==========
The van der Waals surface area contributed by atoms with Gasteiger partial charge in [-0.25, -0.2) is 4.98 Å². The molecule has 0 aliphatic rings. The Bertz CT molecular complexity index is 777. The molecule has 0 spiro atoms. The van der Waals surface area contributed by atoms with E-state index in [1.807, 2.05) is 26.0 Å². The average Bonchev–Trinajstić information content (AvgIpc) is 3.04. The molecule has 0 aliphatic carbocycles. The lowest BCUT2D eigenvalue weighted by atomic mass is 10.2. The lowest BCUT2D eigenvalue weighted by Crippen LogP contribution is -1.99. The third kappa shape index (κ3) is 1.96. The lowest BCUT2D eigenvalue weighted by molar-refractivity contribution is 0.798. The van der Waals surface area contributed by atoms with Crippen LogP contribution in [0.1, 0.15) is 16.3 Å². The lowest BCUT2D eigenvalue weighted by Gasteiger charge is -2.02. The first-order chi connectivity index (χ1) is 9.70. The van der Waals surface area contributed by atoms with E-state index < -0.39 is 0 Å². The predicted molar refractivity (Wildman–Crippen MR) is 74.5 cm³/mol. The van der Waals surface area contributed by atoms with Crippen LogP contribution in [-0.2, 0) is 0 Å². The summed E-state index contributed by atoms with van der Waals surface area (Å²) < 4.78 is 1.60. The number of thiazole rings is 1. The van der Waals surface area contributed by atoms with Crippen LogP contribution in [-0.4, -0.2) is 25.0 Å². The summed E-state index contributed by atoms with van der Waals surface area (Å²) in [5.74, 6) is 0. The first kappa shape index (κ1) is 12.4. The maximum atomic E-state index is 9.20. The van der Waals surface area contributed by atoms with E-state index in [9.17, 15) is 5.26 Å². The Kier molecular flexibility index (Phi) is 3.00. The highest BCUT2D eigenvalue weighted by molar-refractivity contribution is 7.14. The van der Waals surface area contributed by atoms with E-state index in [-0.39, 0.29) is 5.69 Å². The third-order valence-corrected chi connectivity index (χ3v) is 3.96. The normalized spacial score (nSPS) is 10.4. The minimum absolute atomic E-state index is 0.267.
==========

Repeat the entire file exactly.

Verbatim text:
The van der Waals surface area contributed by atoms with Gasteiger partial charge in [-0.25, -0.2) is 4.98 Å². The molecule has 0 aliphatic rings. The Bertz CT molecular complexity index is 777. The molecule has 0 spiro atoms. The van der Waals surface area contributed by atoms with E-state index in [1.807, 2.05) is 26.0 Å². The average Bonchev–Trinajstić information content (AvgIpc) is 3.04. The molecule has 0 aliphatic carbocycles. The lowest BCUT2D eigenvalue weighted by atomic mass is 10.2. The lowest BCUT2D eigenvalue weighted by Crippen LogP contribution is -1.99. The third kappa shape index (κ3) is 1.96. The lowest BCUT2D eigenvalue weighted by molar-refractivity contribution is 0.798. The van der Waals surface area contributed by atoms with Crippen LogP contribution in [0.1, 0.15) is 16.3 Å². The lowest BCUT2D eigenvalue weighted by Gasteiger charge is -2.02. The first-order chi connectivity index (χ1) is 9.70. The van der Waals surface area contributed by atoms with E-state index < -0.39 is 0 Å². The predicted molar refractivity (Wildman–Crippen MR) is 74.5 cm³/mol. The van der Waals surface area contributed by atoms with Crippen LogP contribution in [-0.2, 0) is 0 Å². The summed E-state index contributed by atoms with van der Waals surface area (Å²) < 4.78 is 1.60. The number of thiazole rings is 1. The van der Waals surface area contributed by atoms with Crippen LogP contribution in [-0.4, -0.2) is 25.0 Å². The summed E-state index contributed by atoms with van der Waals surface area (Å²) in [5.74, 6) is 0. The first kappa shape index (κ1) is 12.4. The maximum atomic E-state index is 9.20. The van der Waals surface area contributed by atoms with E-state index in [9.17, 15) is 5.26 Å². The Kier molecular flexibility index (Phi) is 3.00. The highest BCUT2D eigenvalue weighted by molar-refractivity contribution is 7.14. The van der Waals surface area contributed by atoms with E-state index in [-0.39, 0.29) is 5.69 Å². The third-order valence-corrected chi connectivity index (χ3v) is 3.96. The normalized spacial score (nSPS) is 10.4. The minimum absolute atomic E-state index is 0.267.